- - Sunday, November 17, 2013

In 1973, Richard Foster’s short story “A Nice Morning Drive” imagined a future in which increasingly stringent vehicle regulations had rendered all conventional automobiles illegal in favor of government-approved monstrosities. The story was meant as a warning against the dangers of creeping, incremental regulations that seem harmless at first, but are cumulatively tyrannical.

Forty years later, our own Foster-esque scenario is playing out with the prospect of a little black box on your car’s dashboard that would transmit your vehicle-use data to a government tax collector. This is what some in Washington and various state legislatures are proposing as a way to bolster revenues for the struggling Highway Trust Fund, now running a structural deficit of around $15 billion.

By taxing drivers based on how far they drive, the amount each individual pays to maintain the roads would directly correspond with how much they use them. It’s not so much a tax as a “user fee” that is both economically efficient and lacks the redistributive component of most taxes. These features make it an improvement over the gas tax, which, in addition to being politically unpopular, taxes in a way that imperfectly corresponds with how much people actually drive.

Economics aside, though, there are some serious concerns about the black-box proposal, not the least of which are the obvious concerns about the erosion of civil liberties. The chief implication of installing these black boxes is that the government will know where you are at all times, and will be able to track every movement of your vehicle. It sounds Orwellian, doesn’t it? Although we may be willing to voluntarily surrender personal details via a Facebook account or Twitter feed, the thought that government can track our movements against our will is not a particularly cheery one.

Already, the “if you’ve got nothing to hide, you’ve got nothing to fear” crowd is ramping up to dismiss such privacy concerns as paranoid and unfounded. Yet if the recent scandals involving the National Security Agency’s domestic spying program and the Internal Revenue Service’s selective targeting of Tea Party groups has taught us anything, it is that granting these kinds of blanket powers to federal agencies all but guarantees eventual abuse. When NSA employees are already using their powers to spy on love interests, how much more privacy will we lose when tax collectors can access our physical location at the touch of a button?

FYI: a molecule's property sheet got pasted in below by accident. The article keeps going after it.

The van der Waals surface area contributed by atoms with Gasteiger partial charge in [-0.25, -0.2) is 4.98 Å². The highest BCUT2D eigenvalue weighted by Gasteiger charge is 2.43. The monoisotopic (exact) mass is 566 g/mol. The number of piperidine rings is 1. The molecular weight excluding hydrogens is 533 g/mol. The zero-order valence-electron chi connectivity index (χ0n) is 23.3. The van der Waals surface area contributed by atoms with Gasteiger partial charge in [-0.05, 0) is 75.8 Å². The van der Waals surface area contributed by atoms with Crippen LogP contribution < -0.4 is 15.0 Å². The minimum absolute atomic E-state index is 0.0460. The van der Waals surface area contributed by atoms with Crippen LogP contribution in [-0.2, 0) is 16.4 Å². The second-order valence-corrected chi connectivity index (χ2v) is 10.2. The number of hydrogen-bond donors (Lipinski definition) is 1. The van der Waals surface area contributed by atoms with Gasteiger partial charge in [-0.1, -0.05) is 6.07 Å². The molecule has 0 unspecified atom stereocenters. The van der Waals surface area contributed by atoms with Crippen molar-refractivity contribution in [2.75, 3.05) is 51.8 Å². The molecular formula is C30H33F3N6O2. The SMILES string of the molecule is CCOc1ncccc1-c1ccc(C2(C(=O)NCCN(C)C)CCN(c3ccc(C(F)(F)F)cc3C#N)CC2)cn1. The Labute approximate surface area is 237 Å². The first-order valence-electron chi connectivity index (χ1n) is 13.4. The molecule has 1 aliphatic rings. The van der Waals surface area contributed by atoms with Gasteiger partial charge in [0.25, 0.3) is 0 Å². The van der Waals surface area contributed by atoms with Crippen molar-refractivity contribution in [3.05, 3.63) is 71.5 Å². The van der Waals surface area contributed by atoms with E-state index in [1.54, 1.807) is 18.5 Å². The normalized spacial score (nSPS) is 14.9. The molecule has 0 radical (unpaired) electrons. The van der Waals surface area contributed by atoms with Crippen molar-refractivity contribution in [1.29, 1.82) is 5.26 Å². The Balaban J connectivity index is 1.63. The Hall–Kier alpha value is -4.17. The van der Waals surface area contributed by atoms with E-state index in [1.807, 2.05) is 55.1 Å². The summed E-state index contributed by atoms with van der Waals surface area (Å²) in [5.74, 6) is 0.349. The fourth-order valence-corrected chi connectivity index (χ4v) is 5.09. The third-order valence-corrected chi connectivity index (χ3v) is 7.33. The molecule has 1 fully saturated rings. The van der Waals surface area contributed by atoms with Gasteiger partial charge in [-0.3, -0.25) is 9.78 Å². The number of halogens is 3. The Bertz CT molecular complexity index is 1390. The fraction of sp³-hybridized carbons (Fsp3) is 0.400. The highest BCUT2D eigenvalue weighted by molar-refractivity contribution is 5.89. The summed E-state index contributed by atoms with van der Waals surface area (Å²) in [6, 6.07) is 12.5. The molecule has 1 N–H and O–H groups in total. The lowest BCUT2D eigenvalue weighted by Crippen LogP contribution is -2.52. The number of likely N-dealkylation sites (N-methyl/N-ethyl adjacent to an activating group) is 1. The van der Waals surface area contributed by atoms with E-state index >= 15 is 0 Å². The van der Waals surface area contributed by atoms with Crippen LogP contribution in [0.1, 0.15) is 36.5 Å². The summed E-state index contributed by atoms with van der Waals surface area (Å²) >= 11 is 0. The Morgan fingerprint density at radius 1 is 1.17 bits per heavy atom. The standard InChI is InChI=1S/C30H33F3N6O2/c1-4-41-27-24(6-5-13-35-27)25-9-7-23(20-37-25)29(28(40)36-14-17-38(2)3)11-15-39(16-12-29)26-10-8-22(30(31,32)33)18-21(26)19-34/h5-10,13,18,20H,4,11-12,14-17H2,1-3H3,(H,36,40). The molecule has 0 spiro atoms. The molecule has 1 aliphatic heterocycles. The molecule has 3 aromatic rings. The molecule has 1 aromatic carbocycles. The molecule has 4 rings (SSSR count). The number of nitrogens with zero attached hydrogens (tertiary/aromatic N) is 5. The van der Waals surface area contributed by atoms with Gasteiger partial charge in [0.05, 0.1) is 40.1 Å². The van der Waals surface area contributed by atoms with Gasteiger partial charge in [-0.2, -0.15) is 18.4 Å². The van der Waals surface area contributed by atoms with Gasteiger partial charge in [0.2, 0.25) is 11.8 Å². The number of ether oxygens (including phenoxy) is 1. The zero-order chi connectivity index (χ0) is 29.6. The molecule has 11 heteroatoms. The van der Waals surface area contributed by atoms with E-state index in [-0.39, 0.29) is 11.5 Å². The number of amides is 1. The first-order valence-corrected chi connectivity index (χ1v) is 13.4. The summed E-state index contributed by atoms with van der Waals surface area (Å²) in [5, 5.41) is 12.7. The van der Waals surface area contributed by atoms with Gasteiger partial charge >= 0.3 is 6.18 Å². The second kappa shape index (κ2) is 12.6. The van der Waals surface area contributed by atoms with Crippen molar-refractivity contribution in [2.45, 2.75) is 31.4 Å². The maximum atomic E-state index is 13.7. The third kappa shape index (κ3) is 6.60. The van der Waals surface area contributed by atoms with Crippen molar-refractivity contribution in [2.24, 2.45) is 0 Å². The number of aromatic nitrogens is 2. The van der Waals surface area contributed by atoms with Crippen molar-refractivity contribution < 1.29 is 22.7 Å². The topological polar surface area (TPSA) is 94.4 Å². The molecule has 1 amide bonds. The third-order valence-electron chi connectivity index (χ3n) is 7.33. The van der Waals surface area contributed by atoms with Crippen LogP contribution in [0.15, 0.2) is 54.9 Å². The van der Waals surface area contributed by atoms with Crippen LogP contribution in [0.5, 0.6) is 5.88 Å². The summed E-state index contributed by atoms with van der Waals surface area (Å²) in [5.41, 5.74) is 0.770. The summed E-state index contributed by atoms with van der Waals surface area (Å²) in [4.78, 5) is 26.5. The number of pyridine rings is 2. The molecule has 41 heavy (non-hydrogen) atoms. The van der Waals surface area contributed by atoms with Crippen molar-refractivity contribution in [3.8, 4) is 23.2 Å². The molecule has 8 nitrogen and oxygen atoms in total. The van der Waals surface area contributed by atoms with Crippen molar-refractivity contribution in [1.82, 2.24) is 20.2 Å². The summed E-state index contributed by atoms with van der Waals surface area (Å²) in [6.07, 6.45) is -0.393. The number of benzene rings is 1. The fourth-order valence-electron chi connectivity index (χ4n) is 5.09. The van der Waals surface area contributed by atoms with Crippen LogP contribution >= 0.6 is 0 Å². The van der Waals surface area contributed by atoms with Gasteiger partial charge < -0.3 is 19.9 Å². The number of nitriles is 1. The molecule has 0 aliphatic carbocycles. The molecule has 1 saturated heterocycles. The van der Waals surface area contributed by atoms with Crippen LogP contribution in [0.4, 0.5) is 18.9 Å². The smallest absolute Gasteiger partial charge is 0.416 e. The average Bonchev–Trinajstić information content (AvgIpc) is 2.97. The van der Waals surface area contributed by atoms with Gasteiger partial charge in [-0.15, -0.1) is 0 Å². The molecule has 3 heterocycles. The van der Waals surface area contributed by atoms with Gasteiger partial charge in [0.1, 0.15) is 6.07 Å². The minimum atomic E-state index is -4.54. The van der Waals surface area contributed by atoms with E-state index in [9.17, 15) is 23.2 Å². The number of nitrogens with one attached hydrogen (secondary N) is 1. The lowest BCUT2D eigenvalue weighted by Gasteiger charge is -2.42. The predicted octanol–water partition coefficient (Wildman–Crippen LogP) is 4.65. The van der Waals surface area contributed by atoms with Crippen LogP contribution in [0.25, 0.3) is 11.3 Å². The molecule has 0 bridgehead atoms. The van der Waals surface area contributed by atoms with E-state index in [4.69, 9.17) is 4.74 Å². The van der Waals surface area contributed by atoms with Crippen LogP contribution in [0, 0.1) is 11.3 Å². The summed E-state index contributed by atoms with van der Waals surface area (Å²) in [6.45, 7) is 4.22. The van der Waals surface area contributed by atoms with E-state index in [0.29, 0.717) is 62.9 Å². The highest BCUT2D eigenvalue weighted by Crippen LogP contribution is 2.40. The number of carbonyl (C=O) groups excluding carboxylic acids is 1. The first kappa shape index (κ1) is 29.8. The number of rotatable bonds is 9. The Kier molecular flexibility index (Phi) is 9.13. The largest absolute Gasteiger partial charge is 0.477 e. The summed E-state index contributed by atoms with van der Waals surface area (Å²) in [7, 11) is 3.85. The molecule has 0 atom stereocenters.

This idea is distinct from the now-standard inclusion of GPS navigation systems in cars or mobile devices like the iPad, which could allow some enterprising hacker to track you down if he were willing to spend the time and effort. The expressed purpose of the black boxes is to collect data and send it directly to the government. Unlike smartphone or GPS owners, the government’s customers have no option to discontinue service or seek out competitive alternatives if they feel their privacy is being violated.

If we allow the government to install these black boxes in our cars, we may be forced to reconsider the nature of ownership as well. When faced with a new tax, most people’s first instinct will be to look for a way to avoid paying. This means that there would have to be strict laws against tampering with the black box, as well as frequent inspections to ensure that these laws are not being violated. Do we really own our cars if we are not allowed to modify them? Used and classic cars will have to be brought in and refitted with the new technology, if not banned outright from the roads, restricting people’s ability to choose their own vehicles.

While some libertarians have endorsed the black-box idea on the grounds of economic efficiency and the lack of a redistributive effect, there remain serious ethical concerns over granting the federal government yet more authority to track our movements, especially when the admitted end goal is to improve its ability to tax.

While we do need to come up with a way to continue to pay for our nation’s roads, using a box to track every mile we drive is not the right solution. If we don’t act to avoid it, we’ll have the watchful eye of government knowing exactly where we are, what we’re doing and how many miles it takes to get there.

Adam Brandon is executive vice president of FreedomWorks.

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